"Cartilage is very hard, so making this hard tissue takes a long time. The scaffolding provides support and gives the cells time to develop until they can support themselves," she says.
Izadifar's highly detailed scaffolds encourage cells to grow into the same complex formations found in natural tissue. Cartilage in the knee is only two to three millimetres thick, but is made of multiple layers, all with their own functions. By mimicking these layers, she is designing a fully functional engineered tissue that the body will accept as natural.
This important scientific breakthrough, developed by the University of Granada, will aid the immediate use of artificially-grown skin for major burn patients, since the skin could be stored in tissue banks and made available when needed.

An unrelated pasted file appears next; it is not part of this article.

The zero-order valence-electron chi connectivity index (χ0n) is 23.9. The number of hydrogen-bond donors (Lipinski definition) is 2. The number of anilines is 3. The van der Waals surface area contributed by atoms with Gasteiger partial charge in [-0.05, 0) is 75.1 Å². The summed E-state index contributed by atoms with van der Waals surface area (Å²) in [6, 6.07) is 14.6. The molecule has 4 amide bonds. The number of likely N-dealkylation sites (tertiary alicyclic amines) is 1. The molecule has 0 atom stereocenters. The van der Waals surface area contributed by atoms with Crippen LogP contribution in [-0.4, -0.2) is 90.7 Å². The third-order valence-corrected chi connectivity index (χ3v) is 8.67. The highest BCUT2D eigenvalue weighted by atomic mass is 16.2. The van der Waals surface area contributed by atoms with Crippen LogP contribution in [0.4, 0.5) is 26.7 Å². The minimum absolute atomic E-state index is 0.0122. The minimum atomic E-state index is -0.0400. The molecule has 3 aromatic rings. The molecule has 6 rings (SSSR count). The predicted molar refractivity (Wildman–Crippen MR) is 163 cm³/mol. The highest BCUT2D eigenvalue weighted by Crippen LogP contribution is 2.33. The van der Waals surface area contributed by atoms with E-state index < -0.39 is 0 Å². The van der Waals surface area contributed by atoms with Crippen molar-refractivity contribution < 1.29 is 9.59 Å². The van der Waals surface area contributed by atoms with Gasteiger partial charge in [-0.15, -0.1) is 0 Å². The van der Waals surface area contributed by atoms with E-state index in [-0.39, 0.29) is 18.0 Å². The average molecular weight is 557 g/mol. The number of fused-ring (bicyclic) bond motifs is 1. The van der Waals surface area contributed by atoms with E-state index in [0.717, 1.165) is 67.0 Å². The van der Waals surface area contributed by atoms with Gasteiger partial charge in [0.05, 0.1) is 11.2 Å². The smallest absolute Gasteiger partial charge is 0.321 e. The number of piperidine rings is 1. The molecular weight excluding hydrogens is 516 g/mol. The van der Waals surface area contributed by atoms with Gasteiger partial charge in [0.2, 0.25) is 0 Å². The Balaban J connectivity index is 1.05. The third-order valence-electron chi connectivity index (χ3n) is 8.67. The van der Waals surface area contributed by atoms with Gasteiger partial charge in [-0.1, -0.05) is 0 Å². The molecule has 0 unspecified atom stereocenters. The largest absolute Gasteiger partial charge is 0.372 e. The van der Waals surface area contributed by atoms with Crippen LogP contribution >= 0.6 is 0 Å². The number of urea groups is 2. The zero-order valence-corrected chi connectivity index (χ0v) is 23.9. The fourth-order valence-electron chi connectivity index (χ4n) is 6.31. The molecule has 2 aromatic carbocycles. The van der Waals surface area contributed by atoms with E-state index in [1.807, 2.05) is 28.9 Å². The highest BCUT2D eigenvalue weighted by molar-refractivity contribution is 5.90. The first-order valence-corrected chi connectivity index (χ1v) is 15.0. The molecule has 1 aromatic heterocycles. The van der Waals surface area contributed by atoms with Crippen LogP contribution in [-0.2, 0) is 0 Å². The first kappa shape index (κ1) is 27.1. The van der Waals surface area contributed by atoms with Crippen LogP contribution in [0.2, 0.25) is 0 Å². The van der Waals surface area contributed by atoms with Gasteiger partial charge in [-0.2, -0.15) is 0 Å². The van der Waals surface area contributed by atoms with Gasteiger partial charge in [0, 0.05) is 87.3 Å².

Carlos Garcia Pando's insight:
Spanish scientists, from the Tissue Engineering Research Group, from the Dept. of Histology at the University of Granada, have managed, for the first time, to grow artificial skin from stem cells of umbilical cord. Their study, published in the prestigious journal Stem Cells Translational Medicine, shows the ability of Wharton jelly mesenschymal stem cells to turn to oral-mucosa or skin-regeneration epithelia.
It's not political uncertainty, but only fear of the darkest and dirtiest side of humans: greed to make profit out of other persons lifs or bodies. In other words, they avoid the risk of facing fetuses traffic.